CHICAGO (AP) -- The Metra commuter rail agency will pay $11 million to settle two wrongful death lawsuits stemming from a 2005 derailment, under a settlement approved by a judge Wednesday.
A train traveling from Joliet to Chicago derailed while changing tracks, killing college student Jane Cuthbert, 22, of Oak Forest, and research technician Allison Walsh, 38, of New Lenox. More than 80 other passengers were injured.
Investigators for Metra and the National Transportation Safety Board concluded that human error was the cause of the accident. The train was traveling about 70 mph although signals had directed the engineer to slow to 10 mph before it got to the crossover.
The engineer was fired in 2006 and later admitted fault.
Under the settlement approved by Cook County Judge Thomas Hogan, Cuthbert's family will receive $6 million and Walsh's family will receive $5 million.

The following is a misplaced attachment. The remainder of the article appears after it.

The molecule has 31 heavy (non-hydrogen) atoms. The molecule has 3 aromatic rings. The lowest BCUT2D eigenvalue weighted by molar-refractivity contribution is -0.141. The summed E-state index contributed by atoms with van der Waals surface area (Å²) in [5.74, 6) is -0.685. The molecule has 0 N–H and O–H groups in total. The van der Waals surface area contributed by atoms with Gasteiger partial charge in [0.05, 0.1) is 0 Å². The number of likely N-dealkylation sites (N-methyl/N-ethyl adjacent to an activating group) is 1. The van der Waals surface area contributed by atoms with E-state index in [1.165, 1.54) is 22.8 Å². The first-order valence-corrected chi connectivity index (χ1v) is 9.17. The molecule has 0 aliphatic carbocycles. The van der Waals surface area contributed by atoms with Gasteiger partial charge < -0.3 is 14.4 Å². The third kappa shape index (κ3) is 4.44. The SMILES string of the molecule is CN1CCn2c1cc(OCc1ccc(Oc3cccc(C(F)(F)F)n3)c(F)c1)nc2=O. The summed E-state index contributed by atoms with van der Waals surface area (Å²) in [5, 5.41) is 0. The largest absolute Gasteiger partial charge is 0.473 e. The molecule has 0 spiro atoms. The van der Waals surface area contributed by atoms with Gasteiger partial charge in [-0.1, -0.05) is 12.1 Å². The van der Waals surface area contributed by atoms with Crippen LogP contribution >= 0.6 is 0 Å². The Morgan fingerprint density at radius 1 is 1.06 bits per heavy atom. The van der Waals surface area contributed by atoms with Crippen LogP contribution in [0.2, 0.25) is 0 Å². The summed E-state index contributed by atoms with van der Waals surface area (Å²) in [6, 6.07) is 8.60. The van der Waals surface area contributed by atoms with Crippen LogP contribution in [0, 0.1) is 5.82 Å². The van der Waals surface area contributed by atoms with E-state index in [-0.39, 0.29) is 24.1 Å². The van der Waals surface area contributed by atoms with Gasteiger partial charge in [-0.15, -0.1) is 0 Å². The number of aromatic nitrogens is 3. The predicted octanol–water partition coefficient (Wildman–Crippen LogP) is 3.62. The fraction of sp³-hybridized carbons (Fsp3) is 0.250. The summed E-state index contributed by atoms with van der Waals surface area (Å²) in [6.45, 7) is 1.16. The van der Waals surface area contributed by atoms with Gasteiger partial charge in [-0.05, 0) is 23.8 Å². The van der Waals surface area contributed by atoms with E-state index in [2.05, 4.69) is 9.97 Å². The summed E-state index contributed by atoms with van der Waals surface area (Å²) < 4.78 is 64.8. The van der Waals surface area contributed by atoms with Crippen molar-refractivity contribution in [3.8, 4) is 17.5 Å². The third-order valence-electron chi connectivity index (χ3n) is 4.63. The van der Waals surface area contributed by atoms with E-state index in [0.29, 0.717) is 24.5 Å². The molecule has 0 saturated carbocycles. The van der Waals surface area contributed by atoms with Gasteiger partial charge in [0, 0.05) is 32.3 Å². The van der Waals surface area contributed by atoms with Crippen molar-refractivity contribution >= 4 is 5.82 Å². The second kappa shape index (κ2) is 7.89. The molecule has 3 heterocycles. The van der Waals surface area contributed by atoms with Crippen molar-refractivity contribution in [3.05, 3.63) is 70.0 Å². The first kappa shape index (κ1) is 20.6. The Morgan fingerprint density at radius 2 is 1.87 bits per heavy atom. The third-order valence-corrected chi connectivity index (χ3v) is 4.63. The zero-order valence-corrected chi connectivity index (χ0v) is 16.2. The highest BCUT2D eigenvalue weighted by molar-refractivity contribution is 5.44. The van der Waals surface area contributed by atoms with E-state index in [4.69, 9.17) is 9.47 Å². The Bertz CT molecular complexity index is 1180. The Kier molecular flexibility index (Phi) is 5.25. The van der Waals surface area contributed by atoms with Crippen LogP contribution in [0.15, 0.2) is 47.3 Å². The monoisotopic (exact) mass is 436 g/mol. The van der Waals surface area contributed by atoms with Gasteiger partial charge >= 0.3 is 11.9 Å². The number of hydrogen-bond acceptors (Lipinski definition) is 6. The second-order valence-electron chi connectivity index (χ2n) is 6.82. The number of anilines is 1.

The Cuthbert family will never recover from the loss, family attorney Shawn Kasserman said in a statement. "This horrific loss is made even more painful by the fact that it arises out of such gross negligence," he said.
Walsh's death "has devastated this family," said the family's attorney, Daniel Kotin.
They are the only people killed aboard commuter trains in Metra's 25-year history, said Metra spokeswoman Judy Pardonnet. "Our heartfelt sympathy goes out to the family of these young women," she said.
Of the dozens of negligence lawsuits filed, at least 35 are still pending, according to Corboy & Demetrio, the Chicago law firm handling the bulk of the cases.
Since the accident, Metra has instituted more training and upgraded technology; for example, engineers have to undergo more training time on simulators, Pardonnet said.